Charities welcome Osborne’s tax u-turn

Controversial plans to limit the tax reliefs that can be claimed on charitable donations have been scrapped by Chancellor George Osborne, following huge pressure from charities.

The Chancellor had proposed the limit on tax relief on gifts to good causes – which would have capped relief at £50,000 or 25 per cent of income – in his March Budget. (You can read more about the plans here.) Ministers defended the change by saying it would prevent “abuse” of the tax code that allows very wealthy people to unfairly reduce their tax liabilities.

However, the plans sparked massive protest from charities and voluntary organisations, who warned the government that the change would result in a significant decrease in philanthropic giving.

Announcing the decision last week, Osborne said: “I can confirm that we will proceed next year with a cap on income tax reliefs for wealthy people, but we won’t be capping relief for giving money to charity.

“It is clear from our conversations with charities that any kind cap could damage donations, and as I said at the Budget that’s not what we want at all. So we’ve listened.”

Charities across the UK said they were delighted with the government’s announcement. While it had been expected that ministers would hold a consultation this summer, with a verdict to be given in the autumn, a vigorous Give It Back George anti-charity tax campaign, supported by more than 1,000 voluntary sector organisations, is believed to have convinced the government to back down on the issue.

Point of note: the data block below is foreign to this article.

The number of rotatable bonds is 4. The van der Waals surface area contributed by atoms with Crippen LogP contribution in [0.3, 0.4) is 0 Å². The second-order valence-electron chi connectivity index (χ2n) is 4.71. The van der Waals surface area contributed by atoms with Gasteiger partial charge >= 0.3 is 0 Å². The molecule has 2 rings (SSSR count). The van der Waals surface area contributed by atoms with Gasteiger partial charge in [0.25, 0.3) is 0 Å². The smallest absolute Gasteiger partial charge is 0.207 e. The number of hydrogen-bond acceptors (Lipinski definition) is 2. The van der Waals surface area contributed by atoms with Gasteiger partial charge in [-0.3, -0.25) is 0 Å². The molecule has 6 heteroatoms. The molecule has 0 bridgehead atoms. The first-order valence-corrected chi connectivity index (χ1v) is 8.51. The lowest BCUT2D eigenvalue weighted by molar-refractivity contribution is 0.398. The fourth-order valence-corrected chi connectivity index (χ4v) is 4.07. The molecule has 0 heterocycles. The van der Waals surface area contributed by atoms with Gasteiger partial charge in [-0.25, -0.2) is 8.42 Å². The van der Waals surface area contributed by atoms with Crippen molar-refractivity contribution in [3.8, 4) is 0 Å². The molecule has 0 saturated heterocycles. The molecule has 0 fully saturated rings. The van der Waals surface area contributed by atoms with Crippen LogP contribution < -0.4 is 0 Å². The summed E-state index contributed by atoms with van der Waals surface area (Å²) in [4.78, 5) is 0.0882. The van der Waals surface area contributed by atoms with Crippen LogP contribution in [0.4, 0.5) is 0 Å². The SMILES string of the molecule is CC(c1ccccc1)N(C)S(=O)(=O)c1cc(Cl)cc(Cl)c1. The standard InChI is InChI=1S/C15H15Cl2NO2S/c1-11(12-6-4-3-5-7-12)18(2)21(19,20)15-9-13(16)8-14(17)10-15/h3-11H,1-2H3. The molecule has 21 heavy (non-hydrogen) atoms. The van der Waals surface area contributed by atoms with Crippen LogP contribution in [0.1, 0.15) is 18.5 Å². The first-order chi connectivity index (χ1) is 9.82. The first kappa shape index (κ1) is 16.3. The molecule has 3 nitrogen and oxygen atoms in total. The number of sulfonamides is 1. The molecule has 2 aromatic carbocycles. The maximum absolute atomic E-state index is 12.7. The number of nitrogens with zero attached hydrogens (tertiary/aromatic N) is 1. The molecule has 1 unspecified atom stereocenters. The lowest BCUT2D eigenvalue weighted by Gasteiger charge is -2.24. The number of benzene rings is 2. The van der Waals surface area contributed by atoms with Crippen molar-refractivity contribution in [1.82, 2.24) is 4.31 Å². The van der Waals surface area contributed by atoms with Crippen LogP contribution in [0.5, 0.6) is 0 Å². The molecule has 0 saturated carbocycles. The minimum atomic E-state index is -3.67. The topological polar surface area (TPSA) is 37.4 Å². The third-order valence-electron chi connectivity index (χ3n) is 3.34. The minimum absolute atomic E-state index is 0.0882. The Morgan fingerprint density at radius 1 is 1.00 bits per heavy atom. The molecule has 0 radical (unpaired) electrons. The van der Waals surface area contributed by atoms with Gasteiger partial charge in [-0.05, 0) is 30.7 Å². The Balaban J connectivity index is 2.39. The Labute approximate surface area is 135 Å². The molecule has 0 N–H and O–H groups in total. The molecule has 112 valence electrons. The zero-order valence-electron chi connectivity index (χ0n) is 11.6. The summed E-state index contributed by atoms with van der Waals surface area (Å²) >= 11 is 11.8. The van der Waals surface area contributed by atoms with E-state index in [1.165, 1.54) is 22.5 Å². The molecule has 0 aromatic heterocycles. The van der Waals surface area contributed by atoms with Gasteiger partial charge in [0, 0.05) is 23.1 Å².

Many Conservative MPs had also campaigned against the move, arguing that it undermined the government’s policy of promoting volunteering through the ‘Big Society’.

We welcome the government’s pledge to drop the proposed charity tax.  Many charities rely on large donations from those wanting to give money for the greater good; it is likely that the limit would have undermined these individuals and organisations, and many charities’ ability to deliver high quality services to those in need – particularly in the current economic climate.

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